References: species/subspecies designations from University of Wisconsin. Origin of name from valentine.gr. Poison-arrow Euphorbia species ID from African Ethnobotany.
Photo credits: Cowardly lion via shawnnacox.com; plant photos are my own.
1 Please don't feel obligated to care, but: Tropicos, which I had somehow neglected as a resource until reminded of its existence by exoticrainforest.com, lists arabicum, arboreum, boehmianum, cotaneum, honghel, lugardii, multiflorum, namaquanum, obesum, oleifolium, socotranum, somalense, speciosum, swarzicum, swazicum (possibly a typo of swarzicum, or vice-versa?), and tricholepis, plus several subspecies of obesum, some of which overlap with the species listed, e.g. Adenium socotranum and Adenium obesum var. socotranum.
2 "Sculptural" in the Henry Moore sort of sense.
3 There's some confusion on this point, as I've seen it said that humid air can actually make mite problems on Adenium worse. Might have been a typo, though. This isn't beyond the realm of plausibility, but it's not the usual way of things: generally, mites like hotter, dryer air.
4 In fact, if you want to see a flame war erupt over the proper winter temperature for Adeniums (and who among us doesn't?), check out this Garden Web thread. It's pretty incredible. It's also, in the end, fairly unilluminating, and ends without any obvious victor, so the question remains unanswered. In general, I find that when people who have obviously grown the plant in question disagree about its care like this, it usually means that either method is acceptable, and the debaters have just had different experiences for some reason or another. Only rarely is somebody just plain wrong.
5 Not particularly surprising, as Nerium oleander is a close relative of Adenium obesum. For more on the oleander caterpillar, interested readers should check out Wicked Gardener.
7 Interestingly, or maybe not interestingly: the hunters who do this don't use the Adenium sap by itself, but mix it with the sap of a Euphorbia, and sometimes many other ingredients. The Euphorbia in question is one I'm not familiar with (E. subsala), and appears to be more a thickening agent and adhesive, as opposed to being an active ingredient.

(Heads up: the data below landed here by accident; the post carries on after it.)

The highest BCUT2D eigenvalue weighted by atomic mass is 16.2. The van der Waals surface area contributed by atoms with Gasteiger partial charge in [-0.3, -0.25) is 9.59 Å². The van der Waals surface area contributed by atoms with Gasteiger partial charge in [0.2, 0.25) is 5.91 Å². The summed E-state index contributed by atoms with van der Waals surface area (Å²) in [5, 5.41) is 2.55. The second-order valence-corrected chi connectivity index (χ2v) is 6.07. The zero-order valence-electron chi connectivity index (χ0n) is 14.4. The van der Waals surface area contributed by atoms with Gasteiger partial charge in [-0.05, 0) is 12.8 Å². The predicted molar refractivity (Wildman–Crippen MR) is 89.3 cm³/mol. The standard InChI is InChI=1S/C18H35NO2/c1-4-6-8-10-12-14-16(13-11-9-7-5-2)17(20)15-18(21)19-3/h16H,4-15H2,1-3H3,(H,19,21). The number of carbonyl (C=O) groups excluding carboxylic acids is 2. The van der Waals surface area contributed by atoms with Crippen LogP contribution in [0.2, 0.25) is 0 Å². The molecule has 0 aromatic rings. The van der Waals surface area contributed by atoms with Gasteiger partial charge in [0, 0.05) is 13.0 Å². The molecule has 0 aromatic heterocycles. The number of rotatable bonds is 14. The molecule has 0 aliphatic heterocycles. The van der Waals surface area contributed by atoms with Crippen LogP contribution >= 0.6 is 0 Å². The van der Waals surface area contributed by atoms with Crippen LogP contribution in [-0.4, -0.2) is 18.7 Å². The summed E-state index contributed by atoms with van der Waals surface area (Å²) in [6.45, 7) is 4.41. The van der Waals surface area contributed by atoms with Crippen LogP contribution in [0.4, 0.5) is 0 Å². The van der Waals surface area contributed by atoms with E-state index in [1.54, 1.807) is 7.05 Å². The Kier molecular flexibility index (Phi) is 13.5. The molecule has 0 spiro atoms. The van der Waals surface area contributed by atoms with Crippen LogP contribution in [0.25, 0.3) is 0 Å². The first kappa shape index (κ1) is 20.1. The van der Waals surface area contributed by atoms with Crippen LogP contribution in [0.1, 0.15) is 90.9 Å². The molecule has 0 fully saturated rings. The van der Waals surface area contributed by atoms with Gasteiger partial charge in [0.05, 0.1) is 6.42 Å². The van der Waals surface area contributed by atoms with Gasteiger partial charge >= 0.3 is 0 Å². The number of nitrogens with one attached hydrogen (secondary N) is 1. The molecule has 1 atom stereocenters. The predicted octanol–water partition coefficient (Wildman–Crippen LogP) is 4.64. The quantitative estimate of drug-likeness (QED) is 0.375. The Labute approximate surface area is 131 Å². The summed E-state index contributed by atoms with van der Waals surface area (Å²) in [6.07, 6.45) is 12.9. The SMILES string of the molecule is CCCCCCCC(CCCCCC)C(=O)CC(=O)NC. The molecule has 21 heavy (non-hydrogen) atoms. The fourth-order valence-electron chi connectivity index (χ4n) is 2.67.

8 (Like people!)
9 They shouldn't be sending us specimens of rot-prone plants right after watering them, of course. My guess is that plants in Florida heat either have to be watered so often, or get rained on so much, that any plants the grower picked would be at least somewhat wet at any moment. This is not good, and it's caused us problems before, but there's likely nothing that can be done, really, and I can't say we lose a lot of plants to it: it just makes me anxious.
10 Metaphorically speaking: it'd actually be fertilizer and maybe the occasional hormone, not steroids. I don't think giving plants anabolic steroids does anything for them, and it certainly wouldn't make them grow bigger/faster/musclier.
In one sense, though, Adeniums are probably already pumped full of steroids: I couldn't track down a structure or even a definitive name for the toxin(s) in the plant, but they were often compared to digoxin, the toxin in Digitalis (foxglove), which does contain the particular arrangement of carbon atoms called the steroid nucleus: three six-membered rings and one five-membered one, arranged just so (ignore the numbers):
This particular arrangement shows up all over the place in nature, with other atoms attached to it, in everything from cholesterol to testosterone to yams to poison-arrow frog venom. So technically, Adeniums're already full of steroids, just not the ones you were probably thinking of.
11 As I am occasionally reminded at work, plants cost us money even if they're just sitting there, not doing anything: they have to be heated, fed and watered, none of which are free, and then also people have to be paid to watch them.